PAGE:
6. A steering unit for a vehicle comprising a mounting member connected to the vehicle for transverse adjustment with respect thereto, a pair of generally fore and aft extending cranks secured to and supporting the member, wheels secured to and for supporting the respective cranks, differential mechanism connecting the cranks, and means for oscillating the mounting member about a generally upright axis to steer the wheels.

'7. A steering unit for a vehicle comprising a` member pivotally connected to the vehicle for oscillating movement about a fore and aft extending axis, a generally upright steering post journaled in the member, means for adjusting the member about its axis to control the angle of the steering post in a transverse vertical plane with respect to the vehicle, a pair of ground wheels supporting the member and connected with the steering post for steering action thereby,

down directions when traveling over irregular ground surfaces, means for steering the wheels, and means for shifting the member transversely with respect to the vehicle so as to shift the Wheels transversely with respect to the path of travel of the vehicle.

9. A vehicle steering unit comprising a housing supporting one end of the vehicle and steerable about a generally upright axis, means for adjusting the housing transversely of the vehicle 'and' independently of steering action, a pair of crank arms extending from the housing, differential mechanism connecting the arms within the housing, and ground wheels attached to and supporting the respective arms.

10. In a vehicle, a pair of generally fore and aft extending crank members mounted for oscillation from relatively xed bearings, wheels supother arm having movable but controlled contact with respect to the guide.

11. In a vehicle, a pair of generally fore and aft extending crank members mounted for oscillation from relatively flxedbearings, wheels supporting the respective members, armsl attached to the respective crank members and extending into overlapped positions with 'respect to each other, and means connecting the arms in a manner to translate predetermined movements of one into predetermined but different movements of the other. l

12. In a vehicle, a pair of generally fore and aft extending crank members mounted for oscillation from relatively xed bearings, wheels supporting the respective members, arms attached to the respective crank members and extending into overlapped position with respect to each other, one of said arms having an arcuate guide and the other arm having means movably engageable with the guide.

13. In a vehicle, longitudinally spaced transverse bearings, crank members journaled in the bearings, wheels supporting the crank members, a cam acting arm extending from one of the members, and a guide arm extending .from the other member for engagement with the cam acting arm. A

13. In a vehicle, longitudinally spaced transverse bearings, crank members journaled in the bearings, wheels supporting the crank members, arms extending from the crank members in directions toward each other so as to normally overlap, and an oscillatable guide member con- 40 necting the arms in a manner to convert oscillating movements ot one into oscillating movements of the other.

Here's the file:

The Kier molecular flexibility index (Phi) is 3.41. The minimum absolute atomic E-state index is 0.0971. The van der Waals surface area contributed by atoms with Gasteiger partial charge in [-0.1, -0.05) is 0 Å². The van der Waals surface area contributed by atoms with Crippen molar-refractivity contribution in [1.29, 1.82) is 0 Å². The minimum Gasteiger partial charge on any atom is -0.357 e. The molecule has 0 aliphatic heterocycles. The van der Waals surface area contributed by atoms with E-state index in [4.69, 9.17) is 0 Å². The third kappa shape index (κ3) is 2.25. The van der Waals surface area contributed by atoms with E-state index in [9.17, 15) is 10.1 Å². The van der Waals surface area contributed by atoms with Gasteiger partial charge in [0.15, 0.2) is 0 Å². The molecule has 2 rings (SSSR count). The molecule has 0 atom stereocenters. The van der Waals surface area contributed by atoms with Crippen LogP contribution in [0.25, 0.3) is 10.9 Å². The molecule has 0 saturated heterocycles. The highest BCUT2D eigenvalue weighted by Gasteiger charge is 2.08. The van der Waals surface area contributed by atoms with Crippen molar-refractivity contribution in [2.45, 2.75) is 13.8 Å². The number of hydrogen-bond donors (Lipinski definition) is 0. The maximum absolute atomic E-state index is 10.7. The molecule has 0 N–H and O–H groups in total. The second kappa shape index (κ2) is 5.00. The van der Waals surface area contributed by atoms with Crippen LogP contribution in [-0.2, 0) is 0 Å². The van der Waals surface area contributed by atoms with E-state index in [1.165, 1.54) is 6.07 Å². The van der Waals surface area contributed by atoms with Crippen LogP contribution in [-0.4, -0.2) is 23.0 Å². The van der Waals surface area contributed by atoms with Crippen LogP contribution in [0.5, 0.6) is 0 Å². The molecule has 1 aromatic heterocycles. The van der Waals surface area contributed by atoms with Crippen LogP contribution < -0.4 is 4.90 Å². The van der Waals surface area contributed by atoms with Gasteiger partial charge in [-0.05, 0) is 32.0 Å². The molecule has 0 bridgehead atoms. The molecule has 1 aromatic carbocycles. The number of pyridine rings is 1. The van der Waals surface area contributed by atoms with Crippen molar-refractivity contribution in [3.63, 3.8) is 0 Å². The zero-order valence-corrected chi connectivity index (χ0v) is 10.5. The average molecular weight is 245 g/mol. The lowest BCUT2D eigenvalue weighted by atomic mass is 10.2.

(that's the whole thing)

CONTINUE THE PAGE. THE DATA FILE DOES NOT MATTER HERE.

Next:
15. In a vehicle, longitudinally spaced trans-r verse bearings, crank members journaled in the bearings, wheels supporting the crank members, arms extending from the crank members at acute angles with respect to a plane passing through the bearings, a guide arm fulcrumed on an axis disposed substantially midway between the bearings, and guide connections between the crank member arms and said guide arm.

16. A steering unit for a vehicle comprising a normally vertical sleeve, means for pivotally mounting the sleeve to the vehicle for oscillating movement about a fore and aft extending axis but restraining movement of the sleeve about its longitudinal axis, a generally upright steering post journaled in the sleeve, means for adjusting the sleeve about its axis to control the angle of the steering post in a transverse vertical plane with respect to the vehicle, and at least one vground wheel supporting the sleeve, said ground wheel being connected with the steering post so as to be steerable thereby.

17. :A steering unit for a vehicle comprising a normally vertical sleeve, means for plvotally mounting the sleeve to the vehicle for oscillating movement about a fore and aft extending axis but res/training movement of the sleeve about its longitudinal` axis, a generally upright steering post journaled in the sl ve, means for adjusting the sleeve about its axis to control the angleof the steering post in a transverse vertical plane with respect to the vehicle, and at least one ground wheel supporting the sleeve, said ground wheel being connected with the steering post so as to be steerable thereby, said sleeve mounting means being connected to the sleeve at a point intermediate the upper and lower-ends thereof.

ADOLPH RONNING.

Referenced by
Citing PatentFiling datePublication dateApplicantTitle
US2716032 *Jul 6, 1951Aug 23, 1955Bela BarenyiSteering mechanism for automotive vehicles with separately constructed body sections
US5139314 *May 20, 1991Aug 18, 1992Kinze Manufacturing, Inc.Load equalizing, dual wheels for grain cart
Classifications
U.S. Classification280/6.154, 301/36.3, 280/124.114, 301/5.1, 172/798, 280/81.1, 280/124.119
International ClassificationB62D49/00, B60B11/00, B62D49/06, B60B11/08
Cooperative ClassificationB62D49/06, B60B11/08
European ClassificationB62D49/06, B60B11/08